Ben also shared some thoughts on the release of Ali Saleh Al-Marri from Guantanamo. The release of Al-Marri illustrates that any short-term gains in intelligence gleaned from interrogations held in military custody may come at the cost of long-term capacity to disrupt serious threats.

Wells informed us that the Obama administration has, in light of the chaos in Yemen, reinstituted an informal ban on transfers of GTMO detainees to Yemen. This ban, as well as Senator Kelly Ayotte’s (R-NH) proposed legislation banning the same thing, is somewhat redundant given that just one GTMO detainee was transferred there since 2009.

Recently, new Chairman of the Senate Select Committee on Intelligence Senator Richard Burr (R-NC) sent a letter to the Obama administration asking it to return all copies of the SSCI’s full report on the CIA’s detention and interrogation practices. Wells put us in the mind of an executive branch lawyer debating whether or not to heed the request.

Yishai discussed Israeli Prime Minister Benjamin Netanyahu’s decision to speak before Congress without consulting the White House, and noted that, while the speech may benefit Prime Minister Netanyahu in his upcoming election, the decision makes the Israeli issue a more partisan one in the US, thus hurting Israel in the long-term.

Andy walked us through the National Research Council’s recent report on alternatives to bulk collection by the intelligence community. Herb extracted several key points from the report, including that the distinction between bulk and targeted collection is far blurrier than the terms imply.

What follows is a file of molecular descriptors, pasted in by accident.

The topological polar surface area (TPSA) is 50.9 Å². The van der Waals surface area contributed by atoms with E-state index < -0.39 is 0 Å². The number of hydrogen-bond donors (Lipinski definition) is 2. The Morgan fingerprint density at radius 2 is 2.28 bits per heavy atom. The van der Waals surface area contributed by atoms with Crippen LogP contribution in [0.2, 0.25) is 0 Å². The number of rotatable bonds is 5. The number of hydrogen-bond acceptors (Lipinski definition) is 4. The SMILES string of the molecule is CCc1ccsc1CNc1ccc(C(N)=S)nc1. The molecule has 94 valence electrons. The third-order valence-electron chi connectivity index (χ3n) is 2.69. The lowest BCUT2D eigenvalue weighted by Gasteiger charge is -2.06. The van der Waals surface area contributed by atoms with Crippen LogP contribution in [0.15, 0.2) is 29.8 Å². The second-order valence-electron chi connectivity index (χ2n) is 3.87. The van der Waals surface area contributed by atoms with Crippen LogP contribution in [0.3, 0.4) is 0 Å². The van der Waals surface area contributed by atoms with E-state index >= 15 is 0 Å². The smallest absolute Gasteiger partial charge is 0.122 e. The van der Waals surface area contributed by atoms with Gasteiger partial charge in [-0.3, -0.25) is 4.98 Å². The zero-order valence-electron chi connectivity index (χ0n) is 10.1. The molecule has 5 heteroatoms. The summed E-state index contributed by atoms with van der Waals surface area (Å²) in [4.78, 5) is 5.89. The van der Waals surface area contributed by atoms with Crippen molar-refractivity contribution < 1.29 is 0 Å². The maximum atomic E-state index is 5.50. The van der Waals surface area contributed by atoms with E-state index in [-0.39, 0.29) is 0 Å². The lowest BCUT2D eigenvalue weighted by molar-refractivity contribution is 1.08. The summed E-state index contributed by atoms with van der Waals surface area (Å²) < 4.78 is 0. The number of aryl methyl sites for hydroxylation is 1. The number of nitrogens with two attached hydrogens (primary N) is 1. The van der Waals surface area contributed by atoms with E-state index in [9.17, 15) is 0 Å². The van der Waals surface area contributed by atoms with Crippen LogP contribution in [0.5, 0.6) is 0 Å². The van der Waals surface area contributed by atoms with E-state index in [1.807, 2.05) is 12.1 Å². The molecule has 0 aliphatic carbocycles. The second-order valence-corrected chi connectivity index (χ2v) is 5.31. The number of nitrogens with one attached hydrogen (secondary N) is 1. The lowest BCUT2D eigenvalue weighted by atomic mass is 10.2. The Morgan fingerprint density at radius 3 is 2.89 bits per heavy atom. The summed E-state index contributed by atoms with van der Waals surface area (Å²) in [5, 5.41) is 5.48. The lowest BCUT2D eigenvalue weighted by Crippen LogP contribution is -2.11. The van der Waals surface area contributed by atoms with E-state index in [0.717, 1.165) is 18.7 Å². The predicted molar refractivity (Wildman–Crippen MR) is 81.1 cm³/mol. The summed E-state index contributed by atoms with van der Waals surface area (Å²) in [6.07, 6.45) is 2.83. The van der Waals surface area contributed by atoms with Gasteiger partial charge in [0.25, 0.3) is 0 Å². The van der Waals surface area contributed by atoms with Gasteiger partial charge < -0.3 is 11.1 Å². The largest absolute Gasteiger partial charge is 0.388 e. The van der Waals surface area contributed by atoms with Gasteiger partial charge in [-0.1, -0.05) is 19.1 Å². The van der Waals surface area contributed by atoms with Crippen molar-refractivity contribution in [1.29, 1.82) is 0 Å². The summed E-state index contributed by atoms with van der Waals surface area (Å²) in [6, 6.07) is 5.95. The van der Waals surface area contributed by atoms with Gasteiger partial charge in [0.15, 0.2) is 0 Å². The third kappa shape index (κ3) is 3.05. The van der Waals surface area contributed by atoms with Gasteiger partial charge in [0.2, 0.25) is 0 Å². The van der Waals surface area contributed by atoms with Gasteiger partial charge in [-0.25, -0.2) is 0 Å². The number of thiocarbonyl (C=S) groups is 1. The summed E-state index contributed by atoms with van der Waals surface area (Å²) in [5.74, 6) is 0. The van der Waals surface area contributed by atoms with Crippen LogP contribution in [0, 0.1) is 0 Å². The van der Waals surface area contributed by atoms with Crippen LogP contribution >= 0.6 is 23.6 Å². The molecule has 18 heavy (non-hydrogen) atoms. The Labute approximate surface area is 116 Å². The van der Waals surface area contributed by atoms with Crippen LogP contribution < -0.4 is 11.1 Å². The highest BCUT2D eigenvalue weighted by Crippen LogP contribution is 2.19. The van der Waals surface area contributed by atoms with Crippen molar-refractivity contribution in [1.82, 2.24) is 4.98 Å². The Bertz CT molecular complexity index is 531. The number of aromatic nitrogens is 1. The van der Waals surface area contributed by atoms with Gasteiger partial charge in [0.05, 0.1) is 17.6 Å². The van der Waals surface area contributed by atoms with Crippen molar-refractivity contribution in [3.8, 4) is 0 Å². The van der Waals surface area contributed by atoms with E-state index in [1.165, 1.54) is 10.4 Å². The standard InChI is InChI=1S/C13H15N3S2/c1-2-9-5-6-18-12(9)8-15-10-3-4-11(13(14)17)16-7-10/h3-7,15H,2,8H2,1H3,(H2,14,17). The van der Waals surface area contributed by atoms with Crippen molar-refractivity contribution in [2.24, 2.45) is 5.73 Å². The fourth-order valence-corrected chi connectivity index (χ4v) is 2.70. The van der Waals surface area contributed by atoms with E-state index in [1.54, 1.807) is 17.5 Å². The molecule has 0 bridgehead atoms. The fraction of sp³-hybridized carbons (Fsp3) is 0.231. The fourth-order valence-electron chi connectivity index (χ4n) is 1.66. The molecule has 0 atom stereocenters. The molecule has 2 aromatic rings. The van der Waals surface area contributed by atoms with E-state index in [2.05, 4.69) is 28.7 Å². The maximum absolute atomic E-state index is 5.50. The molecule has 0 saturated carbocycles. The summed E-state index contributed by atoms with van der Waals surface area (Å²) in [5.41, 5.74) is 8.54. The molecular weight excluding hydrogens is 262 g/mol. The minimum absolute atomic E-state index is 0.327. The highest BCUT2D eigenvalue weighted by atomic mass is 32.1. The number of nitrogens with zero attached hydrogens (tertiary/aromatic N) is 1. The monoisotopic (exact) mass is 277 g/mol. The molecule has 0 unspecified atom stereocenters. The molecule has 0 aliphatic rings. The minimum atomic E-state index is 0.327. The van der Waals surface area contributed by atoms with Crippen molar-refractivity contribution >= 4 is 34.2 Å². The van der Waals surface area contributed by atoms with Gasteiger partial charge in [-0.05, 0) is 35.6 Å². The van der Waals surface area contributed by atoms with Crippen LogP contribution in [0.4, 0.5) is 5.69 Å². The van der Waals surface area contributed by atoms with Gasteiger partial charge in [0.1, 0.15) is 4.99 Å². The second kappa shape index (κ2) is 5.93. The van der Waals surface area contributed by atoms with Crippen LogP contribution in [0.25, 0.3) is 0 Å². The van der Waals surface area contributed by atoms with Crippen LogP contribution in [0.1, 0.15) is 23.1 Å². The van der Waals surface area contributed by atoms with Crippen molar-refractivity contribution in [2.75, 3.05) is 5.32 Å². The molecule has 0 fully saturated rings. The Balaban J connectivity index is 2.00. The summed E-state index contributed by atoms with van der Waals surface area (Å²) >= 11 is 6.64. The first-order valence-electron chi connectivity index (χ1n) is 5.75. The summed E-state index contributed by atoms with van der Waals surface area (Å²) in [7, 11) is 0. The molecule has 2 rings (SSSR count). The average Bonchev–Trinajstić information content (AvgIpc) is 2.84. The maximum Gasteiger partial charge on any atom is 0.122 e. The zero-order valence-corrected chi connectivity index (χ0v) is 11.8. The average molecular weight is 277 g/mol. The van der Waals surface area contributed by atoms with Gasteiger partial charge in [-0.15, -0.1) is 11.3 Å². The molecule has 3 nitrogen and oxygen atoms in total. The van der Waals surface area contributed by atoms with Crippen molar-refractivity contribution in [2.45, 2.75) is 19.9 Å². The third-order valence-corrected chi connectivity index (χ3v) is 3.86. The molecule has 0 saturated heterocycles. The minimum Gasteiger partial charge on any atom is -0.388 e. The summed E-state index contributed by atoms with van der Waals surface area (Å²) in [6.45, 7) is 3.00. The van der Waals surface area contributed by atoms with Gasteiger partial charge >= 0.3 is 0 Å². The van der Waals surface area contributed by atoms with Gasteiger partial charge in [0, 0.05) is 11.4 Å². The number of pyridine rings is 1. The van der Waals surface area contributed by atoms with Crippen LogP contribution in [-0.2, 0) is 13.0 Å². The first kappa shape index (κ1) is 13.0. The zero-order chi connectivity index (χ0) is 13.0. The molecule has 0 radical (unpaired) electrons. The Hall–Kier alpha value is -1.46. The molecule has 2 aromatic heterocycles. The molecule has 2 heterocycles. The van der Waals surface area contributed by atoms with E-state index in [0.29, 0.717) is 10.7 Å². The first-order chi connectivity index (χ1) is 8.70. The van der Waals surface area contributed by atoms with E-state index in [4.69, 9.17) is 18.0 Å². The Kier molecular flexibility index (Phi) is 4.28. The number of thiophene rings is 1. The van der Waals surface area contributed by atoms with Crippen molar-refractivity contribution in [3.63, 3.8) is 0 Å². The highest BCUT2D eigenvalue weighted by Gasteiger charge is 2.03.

Paul gave us some of the cyber-news stories that we missed last week, one of which involves some frightful things called “Zombie Cookies.”

Bobby brought us the news that two Yemeni members of Al Qaeda have been captured in Saudi Arabia and transferred to New York, where they will face trial. He also mentioned the nature of the evidence involved in the case, which appears to be based on human, rather than signals, intelligence.

In a new installment of Lawfares Throwback Thursday series, Cody and I explored the history of the enclaves on the border between India and Bangladesh and the problems they pose for security, economic development, and diplomacy.

Ben shared news that Mexican authorities have found a drone that crashed en route to the US border while carry six pounds of methamphetamine.

Stephanie Leutert explained some of the intricacies of US immigration policy that complicate the answers to such seemingly simple questions as “How many people do we actually deport?”

This week’s Lawfare Podcast (Episode #106) featured a conversation with Daniel Reisner, former head of the International Law Branch of the Israeli Defense Forces. Daniel, Matt Waxman, and Ben’s discussion touched on the law of targeted killings, the role of morality in giving operational law advice, and much more.

The third episode of the Rational Security podcast resisted the urge to rehash the State of the Union and instead focused on the UAE,  among other non-State of the Union things.

In this week’s Steptoe Cyberlaw Podcast, Stewart Baker interviewed David Sanger, the reporter who broke the Stuxnet story, about the Sony hack, North Korea’s cyber capabilities, and the NSA’s offensive cyber operations.

And that was the week that was.